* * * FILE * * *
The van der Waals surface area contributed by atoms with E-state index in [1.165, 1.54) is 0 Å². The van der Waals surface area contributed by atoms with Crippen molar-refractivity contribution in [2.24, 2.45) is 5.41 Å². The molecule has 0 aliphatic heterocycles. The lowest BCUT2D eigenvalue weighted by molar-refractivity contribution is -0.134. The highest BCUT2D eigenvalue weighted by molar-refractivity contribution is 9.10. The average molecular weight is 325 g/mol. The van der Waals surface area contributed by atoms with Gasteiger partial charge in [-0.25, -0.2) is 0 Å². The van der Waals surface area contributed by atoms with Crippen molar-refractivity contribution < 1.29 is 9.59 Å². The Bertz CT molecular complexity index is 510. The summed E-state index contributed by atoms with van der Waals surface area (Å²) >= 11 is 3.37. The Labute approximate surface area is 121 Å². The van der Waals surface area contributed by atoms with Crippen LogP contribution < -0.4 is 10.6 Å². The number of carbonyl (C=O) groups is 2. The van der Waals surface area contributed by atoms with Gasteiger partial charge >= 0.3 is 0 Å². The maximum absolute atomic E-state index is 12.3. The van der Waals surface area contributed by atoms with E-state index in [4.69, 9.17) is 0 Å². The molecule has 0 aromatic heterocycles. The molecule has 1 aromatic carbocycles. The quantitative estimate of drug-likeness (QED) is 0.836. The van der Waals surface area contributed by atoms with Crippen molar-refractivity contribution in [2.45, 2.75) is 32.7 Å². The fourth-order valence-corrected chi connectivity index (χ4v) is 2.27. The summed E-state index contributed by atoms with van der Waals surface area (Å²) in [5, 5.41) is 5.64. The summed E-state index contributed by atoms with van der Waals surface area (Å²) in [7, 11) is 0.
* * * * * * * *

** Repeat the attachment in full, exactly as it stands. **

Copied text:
The van der Waals surface area contributed by atoms with E-state index in [1.165, 1.54) is 0 Å². The van der Waals surface area contributed by atoms with Crippen molar-refractivity contribution in [2.24, 2.45) is 5.41 Å². The molecule has 0 aliphatic heterocycles. The lowest BCUT2D eigenvalue weighted by molar-refractivity contribution is -0.134. The highest BCUT2D eigenvalue weighted by molar-refractivity contribution is 9.10. The average molecular weight is 325 g/mol. The van der Waals surface area contributed by atoms with Gasteiger partial charge in [-0.25, -0.2) is 0 Å². The van der Waals surface area contributed by atoms with Crippen molar-refractivity contribution < 1.29 is 9.59 Å². The Bertz CT molecular complexity index is 510. The summed E-state index contributed by atoms with van der Waals surface area (Å²) >= 11 is 3.37. The Labute approximate surface area is 121 Å². The van der Waals surface area contributed by atoms with Crippen LogP contribution < -0.4 is 10.6 Å². The number of carbonyl (C=O) groups is 2. The van der Waals surface area contributed by atoms with Gasteiger partial charge >= 0.3 is 0 Å². The maximum absolute atomic E-state index is 12.3. The van der Waals surface area contributed by atoms with E-state index in [4.69, 9.17) is 0 Å². The molecule has 0 aromatic heterocycles. The molecule has 1 aromatic carbocycles. The quantitative estimate of drug-likeness (QED) is 0.836. The van der Waals surface area contributed by atoms with Crippen molar-refractivity contribution in [2.45, 2.75) is 32.7 Å². The fourth-order valence-corrected chi connectivity index (χ4v) is 2.27. The summed E-state index contributed by atoms with van der Waals surface area (Å²) in [5, 5.41) is 5.64. The summed E-state index contributed by atoms with van der Waals surface area (Å²) in [7, 11) is 0.